Sorry it’s been a few days since I’ve posted. We’ve had more illness at home–when will this wretched crazy disease of a winter end? I really shouldn’t complain. We have great pediatricians and access to medical care. But, it has meant I haven’t been at my computer for while…and I KNOW you’ve been waiting with baited breath for my next installment of the Marriage Experiment! (I’m having odd spacing issues below, and no patience to fix them…so don’t mind the gaps.)

If you’ve missed it, I’ve documented a thirty-day attempt to change my attitude in my marriage. I love my husband dearly, but I was becoming a total brat. These “days” happened a few months ago. If you missed them, here’s the past few installments:

Over the (Honey) Moon: part one, when marriage isn’t all it’s cracked up to be
Over the (Honey) Moon: part two
My Husband is Not Ryan Gosling
Days Three-Five

 â€œYou’re obstinate, pliant, merry, morose, all at once. 
For me there’s no living with you, or without you”  
-Martial, 1st Century


Day Six:Subject and I went on a date night. We discussed men struggling with pornography and women struggling with body image issues. Subject believes victory is different than what most people expect. There is victory in the battle—rather than being passive and giving into it, at least God is helping you struggle. Could my attitude be the same? Could just the fact that I want to change be God working in my life?

I’m encouraged by that.

Day Seven: Today I set out not to complain. I woke up asking God to guard my heart, my tongue, my thoughts. It didn’t last long. A friend came over and we immediately fell into the habit of complaining about our husbands. Yeah, last night Subject was doing this and that…I stopped myself, put my hand over my mouth. AHHH I am trying not to do this. Let me rephrase that…Subject and I had a disagreement last night. We had a hard time understanding each other. Now, that at least sounds better than “He’s such a jerk, blah blah blah.”

Although I know this isn’t a magic solution, sometimes I think the art of making flesh WORD has power. If I want to have a better attitude, I need to speak with better, life-giving, powerful words. A kind of faking it until I make it. 

But, I fail again and again. I have no control over my tongue. None. It’s a toddler, My tongue is a terrible two-year-old throwing a tantrum in the middle of crowded mall. At Christmas. It is red-faced and throwing toys, that’s my tongue. Can God tame it? Can God mature it past this stage?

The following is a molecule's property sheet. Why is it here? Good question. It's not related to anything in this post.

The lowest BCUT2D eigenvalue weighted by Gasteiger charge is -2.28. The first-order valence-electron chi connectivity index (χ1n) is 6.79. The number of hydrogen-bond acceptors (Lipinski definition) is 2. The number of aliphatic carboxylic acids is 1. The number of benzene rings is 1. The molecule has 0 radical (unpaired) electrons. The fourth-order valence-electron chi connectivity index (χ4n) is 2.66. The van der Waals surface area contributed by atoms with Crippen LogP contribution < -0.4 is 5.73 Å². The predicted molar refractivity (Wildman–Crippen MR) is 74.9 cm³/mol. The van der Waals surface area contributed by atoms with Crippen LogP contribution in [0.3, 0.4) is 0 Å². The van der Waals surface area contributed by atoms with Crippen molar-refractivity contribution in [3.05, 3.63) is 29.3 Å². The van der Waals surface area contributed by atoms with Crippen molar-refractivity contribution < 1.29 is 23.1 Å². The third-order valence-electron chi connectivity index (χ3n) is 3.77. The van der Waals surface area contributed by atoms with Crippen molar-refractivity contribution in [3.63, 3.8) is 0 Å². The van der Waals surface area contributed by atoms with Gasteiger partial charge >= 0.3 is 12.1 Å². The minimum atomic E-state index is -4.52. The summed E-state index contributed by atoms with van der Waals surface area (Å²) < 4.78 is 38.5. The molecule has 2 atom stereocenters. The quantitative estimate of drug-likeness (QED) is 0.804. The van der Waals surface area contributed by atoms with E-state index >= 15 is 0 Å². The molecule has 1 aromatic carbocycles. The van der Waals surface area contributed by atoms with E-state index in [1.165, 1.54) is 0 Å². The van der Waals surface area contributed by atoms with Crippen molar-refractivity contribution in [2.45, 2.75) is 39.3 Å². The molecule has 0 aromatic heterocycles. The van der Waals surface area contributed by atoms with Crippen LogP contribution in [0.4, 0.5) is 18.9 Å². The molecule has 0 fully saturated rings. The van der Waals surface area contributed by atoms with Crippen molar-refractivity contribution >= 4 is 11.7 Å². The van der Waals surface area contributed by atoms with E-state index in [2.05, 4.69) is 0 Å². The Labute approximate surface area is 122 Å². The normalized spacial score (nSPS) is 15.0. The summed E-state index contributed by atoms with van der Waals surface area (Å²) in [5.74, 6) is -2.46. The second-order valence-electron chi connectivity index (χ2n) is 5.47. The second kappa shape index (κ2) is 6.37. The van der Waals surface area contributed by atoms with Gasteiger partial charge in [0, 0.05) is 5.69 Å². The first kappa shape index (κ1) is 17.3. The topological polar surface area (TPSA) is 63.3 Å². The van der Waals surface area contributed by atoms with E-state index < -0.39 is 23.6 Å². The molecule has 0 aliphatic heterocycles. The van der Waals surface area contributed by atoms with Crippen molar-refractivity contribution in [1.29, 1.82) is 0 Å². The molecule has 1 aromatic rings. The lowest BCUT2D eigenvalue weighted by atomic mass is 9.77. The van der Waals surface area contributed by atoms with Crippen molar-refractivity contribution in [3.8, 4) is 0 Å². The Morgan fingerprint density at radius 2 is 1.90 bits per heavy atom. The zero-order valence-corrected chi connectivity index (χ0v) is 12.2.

Evangelical Christianity tends to mark growth by overcoming sin. We believe in progressive sanctification. Maybe for today, just the battle is a small victory. I praise you God, for small victories.

Day Eight: Could my frustration in marriage, mothering, and life in general be my fault? I mean, yes, obviously marriage is always two people’s fault—how’s that for a hallmark card greeting?—but I mean, have I been so blind? So immature as to think that this frustration I am feeling is my marriage’s fault? My husband’s fault? Have I ever stopped to look at how I am contributing or not contributing to the joy in my life?  

When I look back at our restaurant row, it wasn’t him throwing the water bottle. No, it was me. I was the one causing the scene. I was the one so eloquently spouting that marriage sucks. He was the one saying that’s not what I said. I love being married to you.

In playwright and author David Mamet’s book Writing in Restaurant, on an essay about playing poker, he says that “When we are depressed, we recreate the world around us to rationalize our mood. We are then likely to overlook or misinterpret happy circumstances.” 

Is that what I have wasted the past several years doing? Have I overlooked my own happy circumstances because I’ve been in bad mood?

Day Nine: Through the past few days, there are a few unexpected items in my life that have brought me some clarity. You are going to laugh at me. But, nonetheless, here they are.

1. Our vows. As early as the 1500’s bride and grooms were exchanging vows. Was forgetting them a common problem, even then? I, Aubrey, take you Subject, to be my wedded husband. To have and to hold, from this day forward, for better, for worse, for richer, for poorer, in sickness and in health, to love and to cherish, forsaking all others, ’till death do us part. And hereto I pledge you my faithfulness…to love and to cherish. I am struck by that word, cherish–to care for tenderly and nurture, equivalent to the word “charity.” Charity- the act of behaving generously. Have I spent the past eleven years generously and tenderly nurturing my man? Or have I spent the past years making another checklist of who has done what? Whose morning it is to sleep in? Whose turn is it to empty the dishwasher? Have I forsaken nurture and kindness for equity?  
      
2. The Muppets. My kids love the Muppets movie with Jason Segal. We bought the soundtrack and listen to it ALL THE TIME. My three year old’s favorite song goes like this, “I’ve got everything that I need, right in front of me.” We’ll drive down the road singing that song, like a cutesy little television show family band- we sing it at the top of our lungs. One day, my six-year-old, always the analyst, said, “But mom, this song isn’t true. We don’t have everything we need right in front of us.” 

 He’s only 6, so he wasn’t thinking too philosophically on the topic—but I began to wonder,   what if he could believe the lyrics of the song—that just us, singing in the car, enjoying each other and God’s presence—is everything we need? How would that shape the rest of his life? How would it shape mine?

God, make that true. Help me to be intentional about believing, acting generously, and praising you, because I do have everything I need right in front of me.

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